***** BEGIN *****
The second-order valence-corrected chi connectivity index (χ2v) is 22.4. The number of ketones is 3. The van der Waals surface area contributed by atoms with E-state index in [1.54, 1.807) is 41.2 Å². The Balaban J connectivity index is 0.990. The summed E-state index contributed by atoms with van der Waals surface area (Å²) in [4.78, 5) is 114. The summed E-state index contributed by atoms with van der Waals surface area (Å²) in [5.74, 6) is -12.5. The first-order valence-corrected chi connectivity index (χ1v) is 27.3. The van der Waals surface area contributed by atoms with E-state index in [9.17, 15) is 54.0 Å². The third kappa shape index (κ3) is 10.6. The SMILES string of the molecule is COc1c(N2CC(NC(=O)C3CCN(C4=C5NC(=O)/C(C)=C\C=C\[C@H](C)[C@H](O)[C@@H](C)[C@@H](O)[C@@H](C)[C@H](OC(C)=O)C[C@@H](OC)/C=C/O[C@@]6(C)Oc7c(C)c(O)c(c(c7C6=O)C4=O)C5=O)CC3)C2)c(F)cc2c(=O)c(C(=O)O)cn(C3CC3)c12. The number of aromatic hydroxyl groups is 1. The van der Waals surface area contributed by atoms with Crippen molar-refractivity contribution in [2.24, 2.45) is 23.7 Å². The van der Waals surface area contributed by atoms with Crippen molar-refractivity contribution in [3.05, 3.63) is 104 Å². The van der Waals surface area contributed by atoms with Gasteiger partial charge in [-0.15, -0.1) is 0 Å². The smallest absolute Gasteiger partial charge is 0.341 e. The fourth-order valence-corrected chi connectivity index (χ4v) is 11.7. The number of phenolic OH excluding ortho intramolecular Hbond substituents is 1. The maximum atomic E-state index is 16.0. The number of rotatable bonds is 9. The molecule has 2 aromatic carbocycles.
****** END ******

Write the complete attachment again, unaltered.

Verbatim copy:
The second-order valence-corrected chi connectivity index (χ2v) is 22.4. The number of ketones is 3. The van der Waals surface area contributed by atoms with E-state index in [1.54, 1.807) is 41.2 Å². The Balaban J connectivity index is 0.990. The summed E-state index contributed by atoms with van der Waals surface area (Å²) in [4.78, 5) is 114. The summed E-state index contributed by atoms with van der Waals surface area (Å²) in [5.74, 6) is -12.5. The first-order valence-corrected chi connectivity index (χ1v) is 27.3. The van der Waals surface area contributed by atoms with E-state index in [9.17, 15) is 54.0 Å². The third kappa shape index (κ3) is 10.6. The SMILES string of the molecule is COc1c(N2CC(NC(=O)C3CCN(C4=C5NC(=O)/C(C)=C\C=C\[C@H](C)[C@H](O)[C@@H](C)[C@@H](O)[C@@H](C)[C@H](OC(C)=O)C[C@@H](OC)/C=C/O[C@@]6(C)Oc7c(C)c(O)c(c(c7C6=O)C4=O)C5=O)CC3)C2)c(F)cc2c(=O)c(C(=O)O)cn(C3CC3)c12. The number of aromatic hydroxyl groups is 1. The van der Waals surface area contributed by atoms with Crippen molar-refractivity contribution in [2.24, 2.45) is 23.7 Å². The van der Waals surface area contributed by atoms with Crippen molar-refractivity contribution in [3.05, 3.63) is 104 Å². The van der Waals surface area contributed by atoms with Gasteiger partial charge in [-0.15, -0.1) is 0 Å². The smallest absolute Gasteiger partial charge is 0.341 e. The fourth-order valence-corrected chi connectivity index (χ4v) is 11.7. The number of phenolic OH excluding ortho intramolecular Hbond substituents is 1. The maximum atomic E-state index is 16.0. The number of rotatable bonds is 9. The molecule has 2 aromatic carbocycles.